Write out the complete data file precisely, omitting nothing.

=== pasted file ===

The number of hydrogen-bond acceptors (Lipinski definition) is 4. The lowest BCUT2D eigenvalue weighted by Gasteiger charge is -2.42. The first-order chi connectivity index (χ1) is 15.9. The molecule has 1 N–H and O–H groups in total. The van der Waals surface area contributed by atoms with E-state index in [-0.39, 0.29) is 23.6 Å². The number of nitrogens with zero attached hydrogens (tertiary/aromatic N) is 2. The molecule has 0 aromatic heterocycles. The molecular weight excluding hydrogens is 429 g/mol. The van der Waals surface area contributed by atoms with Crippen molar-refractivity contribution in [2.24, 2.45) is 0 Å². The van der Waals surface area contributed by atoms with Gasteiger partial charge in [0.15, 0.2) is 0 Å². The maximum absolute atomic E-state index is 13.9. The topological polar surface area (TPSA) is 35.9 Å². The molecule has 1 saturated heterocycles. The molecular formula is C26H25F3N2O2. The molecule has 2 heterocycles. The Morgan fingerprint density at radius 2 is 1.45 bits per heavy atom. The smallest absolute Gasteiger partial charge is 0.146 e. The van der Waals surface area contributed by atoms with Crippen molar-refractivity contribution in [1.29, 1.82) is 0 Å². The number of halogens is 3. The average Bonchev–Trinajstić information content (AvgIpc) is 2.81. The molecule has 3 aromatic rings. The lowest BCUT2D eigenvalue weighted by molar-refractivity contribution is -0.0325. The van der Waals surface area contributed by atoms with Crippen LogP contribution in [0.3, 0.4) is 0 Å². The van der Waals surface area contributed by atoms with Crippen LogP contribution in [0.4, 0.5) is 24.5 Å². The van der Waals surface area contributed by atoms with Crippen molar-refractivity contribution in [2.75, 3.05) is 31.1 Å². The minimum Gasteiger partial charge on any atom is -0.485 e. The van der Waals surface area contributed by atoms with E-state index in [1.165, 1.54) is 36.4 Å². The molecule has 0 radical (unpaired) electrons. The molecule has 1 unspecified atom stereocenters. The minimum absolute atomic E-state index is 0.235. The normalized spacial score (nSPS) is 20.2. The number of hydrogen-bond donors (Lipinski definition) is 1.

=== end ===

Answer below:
The number of hydrogen-bond acceptors (Lipinski definition) is 4. The lowest BCUT2D eigenvalue weighted by Gasteiger charge is -2.42. The first-order chi connectivity index (χ1) is 15.9. The molecule has 1 N–H and O–H groups in total. The van der Waals surface area contributed by atoms with E-state index in [-0.39, 0.29) is 23.6 Å². The number of nitrogens with zero attached hydrogens (tertiary/aromatic N) is 2. The molecule has 0 aromatic heterocycles. The molecular weight excluding hydrogens is 429 g/mol. The van der Waals surface area contributed by atoms with Crippen molar-refractivity contribution in [2.24, 2.45) is 0 Å². The van der Waals surface area contributed by atoms with Gasteiger partial charge in [0.15, 0.2) is 0 Å². The maximum absolute atomic E-state index is 13.9. The topological polar surface area (TPSA) is 35.9 Å². The molecule has 1 saturated heterocycles. The molecular formula is C26H25F3N2O2. The molecule has 2 heterocycles. The Morgan fingerprint density at radius 2 is 1.45 bits per heavy atom. The smallest absolute Gasteiger partial charge is 0.146 e. The van der Waals surface area contributed by atoms with Crippen molar-refractivity contribution in [1.29, 1.82) is 0 Å². The number of halogens is 3. The average Bonchev–Trinajstić information content (AvgIpc) is 2.81. The molecule has 3 aromatic rings. The lowest BCUT2D eigenvalue weighted by molar-refractivity contribution is -0.0325. The van der Waals surface area contributed by atoms with Crippen LogP contribution in [0.3, 0.4) is 0 Å². The van der Waals surface area contributed by atoms with Crippen LogP contribution in [0.4, 0.5) is 24.5 Å². The van der Waals surface area contributed by atoms with Crippen molar-refractivity contribution in [2.75, 3.05) is 31.1 Å². The minimum Gasteiger partial charge on any atom is -0.485 e. The van der Waals surface area contributed by atoms with E-state index in [1.165, 1.54) is 36.4 Å². The molecule has 0 radical (unpaired) electrons. The molecule has 1 unspecified atom stereocenters. The minimum absolute atomic E-state index is 0.235. The normalized spacial score (nSPS) is 20.2. The number of hydrogen-bond donors (Lipinski definition) is 1.